- Lenders to Mayfair Fine Art, owned by Matthew Green, called in administrators
- An alleged deal to launder money through the sale of the £6.7m Picasso work fell apart earlier this month
An art dealership accused of offering to launder money through the sale of a Picasso painting has gone bust.
It is the latest casualty of an FBI sting that led to the collapse of London stockbroker Beaufort Securities at the beginning of this month.
Lenders to Mayfair Fine Art, owned by Matthew Green, called in administrators after the company failed to meet debt repayments.
Masterpiece: The Picasso painting at the centre of money laundering claims
An alleged deal to launder money through the sale of the £6.7million Picasso work – entitled Personnages, Painted 11 April 1965 – fell apart earlier this month when one of those involved turned out to be an undercover FBI agent.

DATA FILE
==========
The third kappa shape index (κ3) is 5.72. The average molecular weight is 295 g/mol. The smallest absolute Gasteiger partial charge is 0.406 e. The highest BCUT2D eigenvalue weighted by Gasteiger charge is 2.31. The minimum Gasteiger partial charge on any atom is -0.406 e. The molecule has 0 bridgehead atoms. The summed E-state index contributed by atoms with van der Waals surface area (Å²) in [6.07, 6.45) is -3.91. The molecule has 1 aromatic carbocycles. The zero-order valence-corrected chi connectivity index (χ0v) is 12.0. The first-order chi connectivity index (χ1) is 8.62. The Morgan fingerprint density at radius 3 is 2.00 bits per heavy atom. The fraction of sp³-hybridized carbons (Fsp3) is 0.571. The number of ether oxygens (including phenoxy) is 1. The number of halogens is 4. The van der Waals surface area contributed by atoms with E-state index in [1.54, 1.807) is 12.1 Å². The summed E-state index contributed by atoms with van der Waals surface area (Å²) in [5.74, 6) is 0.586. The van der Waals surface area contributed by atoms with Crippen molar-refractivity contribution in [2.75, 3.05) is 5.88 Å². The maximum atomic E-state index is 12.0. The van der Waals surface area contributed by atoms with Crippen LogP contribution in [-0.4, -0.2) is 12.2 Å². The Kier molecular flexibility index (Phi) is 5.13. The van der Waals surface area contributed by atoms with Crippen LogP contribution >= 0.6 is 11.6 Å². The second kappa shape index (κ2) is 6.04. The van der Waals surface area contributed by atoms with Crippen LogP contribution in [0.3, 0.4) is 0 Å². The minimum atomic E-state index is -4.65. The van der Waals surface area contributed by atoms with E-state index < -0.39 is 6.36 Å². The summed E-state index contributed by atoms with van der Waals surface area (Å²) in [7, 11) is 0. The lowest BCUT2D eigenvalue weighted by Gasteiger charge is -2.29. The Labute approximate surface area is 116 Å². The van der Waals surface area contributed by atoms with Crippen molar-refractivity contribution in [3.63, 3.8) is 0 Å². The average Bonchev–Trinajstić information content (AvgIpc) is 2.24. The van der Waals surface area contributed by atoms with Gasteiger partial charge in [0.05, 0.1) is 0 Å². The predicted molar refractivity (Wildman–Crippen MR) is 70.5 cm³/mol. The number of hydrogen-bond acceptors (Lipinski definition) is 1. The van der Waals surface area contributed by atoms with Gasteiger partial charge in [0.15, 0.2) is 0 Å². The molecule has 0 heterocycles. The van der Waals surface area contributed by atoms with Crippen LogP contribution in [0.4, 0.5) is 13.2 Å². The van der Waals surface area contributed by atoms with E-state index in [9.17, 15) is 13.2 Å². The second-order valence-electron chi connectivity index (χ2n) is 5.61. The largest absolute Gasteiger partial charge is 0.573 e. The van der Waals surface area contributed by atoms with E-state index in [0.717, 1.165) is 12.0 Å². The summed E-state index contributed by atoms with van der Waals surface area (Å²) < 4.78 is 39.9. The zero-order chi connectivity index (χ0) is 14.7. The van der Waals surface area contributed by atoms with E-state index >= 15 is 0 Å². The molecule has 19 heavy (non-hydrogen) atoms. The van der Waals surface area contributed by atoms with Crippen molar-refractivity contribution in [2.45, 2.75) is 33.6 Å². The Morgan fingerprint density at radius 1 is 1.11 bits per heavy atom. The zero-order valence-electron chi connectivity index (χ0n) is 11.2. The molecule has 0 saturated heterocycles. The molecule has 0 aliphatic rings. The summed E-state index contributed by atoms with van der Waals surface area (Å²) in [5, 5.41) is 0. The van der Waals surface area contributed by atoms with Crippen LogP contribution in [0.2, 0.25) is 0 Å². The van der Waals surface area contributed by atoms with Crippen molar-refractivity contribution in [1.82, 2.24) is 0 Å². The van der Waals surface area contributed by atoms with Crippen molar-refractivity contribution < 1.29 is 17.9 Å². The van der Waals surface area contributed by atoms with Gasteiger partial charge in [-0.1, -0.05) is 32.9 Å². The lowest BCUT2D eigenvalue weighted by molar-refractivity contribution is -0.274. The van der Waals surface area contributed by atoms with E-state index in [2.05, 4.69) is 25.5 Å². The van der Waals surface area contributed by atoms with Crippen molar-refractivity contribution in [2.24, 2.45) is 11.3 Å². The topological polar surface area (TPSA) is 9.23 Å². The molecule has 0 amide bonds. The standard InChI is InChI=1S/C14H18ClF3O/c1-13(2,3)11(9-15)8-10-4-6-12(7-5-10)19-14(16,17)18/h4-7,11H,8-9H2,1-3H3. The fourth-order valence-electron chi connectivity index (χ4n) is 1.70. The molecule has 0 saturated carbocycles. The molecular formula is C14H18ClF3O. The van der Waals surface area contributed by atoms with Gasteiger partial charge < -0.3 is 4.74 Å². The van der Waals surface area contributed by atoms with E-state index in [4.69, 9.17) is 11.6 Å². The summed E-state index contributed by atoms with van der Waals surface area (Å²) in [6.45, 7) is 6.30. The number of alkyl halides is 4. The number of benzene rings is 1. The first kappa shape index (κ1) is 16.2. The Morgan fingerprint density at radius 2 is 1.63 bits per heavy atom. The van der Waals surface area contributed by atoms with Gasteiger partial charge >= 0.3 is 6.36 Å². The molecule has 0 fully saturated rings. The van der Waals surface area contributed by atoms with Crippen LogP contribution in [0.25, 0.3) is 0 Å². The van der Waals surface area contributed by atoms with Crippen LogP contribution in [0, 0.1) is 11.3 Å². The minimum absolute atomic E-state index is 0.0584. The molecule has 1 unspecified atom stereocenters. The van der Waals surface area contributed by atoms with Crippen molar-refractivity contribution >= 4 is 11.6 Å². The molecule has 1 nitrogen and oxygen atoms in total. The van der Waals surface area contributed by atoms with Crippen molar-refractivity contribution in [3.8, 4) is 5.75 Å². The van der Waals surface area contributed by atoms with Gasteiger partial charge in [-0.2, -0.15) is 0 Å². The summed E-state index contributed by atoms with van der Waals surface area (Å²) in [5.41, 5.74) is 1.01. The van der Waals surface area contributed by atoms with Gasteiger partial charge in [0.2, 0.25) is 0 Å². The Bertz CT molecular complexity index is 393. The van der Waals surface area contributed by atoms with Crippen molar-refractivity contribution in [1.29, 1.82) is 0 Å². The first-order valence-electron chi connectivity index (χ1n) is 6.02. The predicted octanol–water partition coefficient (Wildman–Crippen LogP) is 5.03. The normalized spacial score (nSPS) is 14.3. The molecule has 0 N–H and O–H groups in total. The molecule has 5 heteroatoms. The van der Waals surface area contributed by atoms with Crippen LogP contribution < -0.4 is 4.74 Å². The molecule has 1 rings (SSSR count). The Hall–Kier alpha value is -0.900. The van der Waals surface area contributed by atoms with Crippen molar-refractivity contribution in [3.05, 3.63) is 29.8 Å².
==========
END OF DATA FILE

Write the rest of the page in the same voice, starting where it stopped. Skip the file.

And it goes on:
Green’s firm defaulted on a business loan it took out with Mayfair investment bank MBU Capital last October. It is unclear whether the lender, who called in administrators on March 12, will be able to recover any capital.
Facing charges: Art dealer Matthew Green
Joint administrators Ian Robert and Ryan Davies, of Kingston Smith & Partners, said in a statement: ‘There is no known physical art gallery and investigations have begun into the location of any assets.’
Green, 50, was allegedly introduced to the undercover FBI agent in London last month by Beaufort’s manager Peter Kyriacou and his uncle Aristos Aristodemou.
According to court papers, Aristodemou told the FBI agent he could buy a Picasso painting through Green and could later sell it to ‘clean the money’.
Green, who resigned as a director of Mayfair Fine Art in February, faces criminal charges in the US along with Kyriacou, Aristodemou and three others.
The £36million securities and money laundering operation allegedly run by Beaufort was said to stretch from Belize to Budapest.
There is no suggestion MBU Capital is involved in any wrongdoing.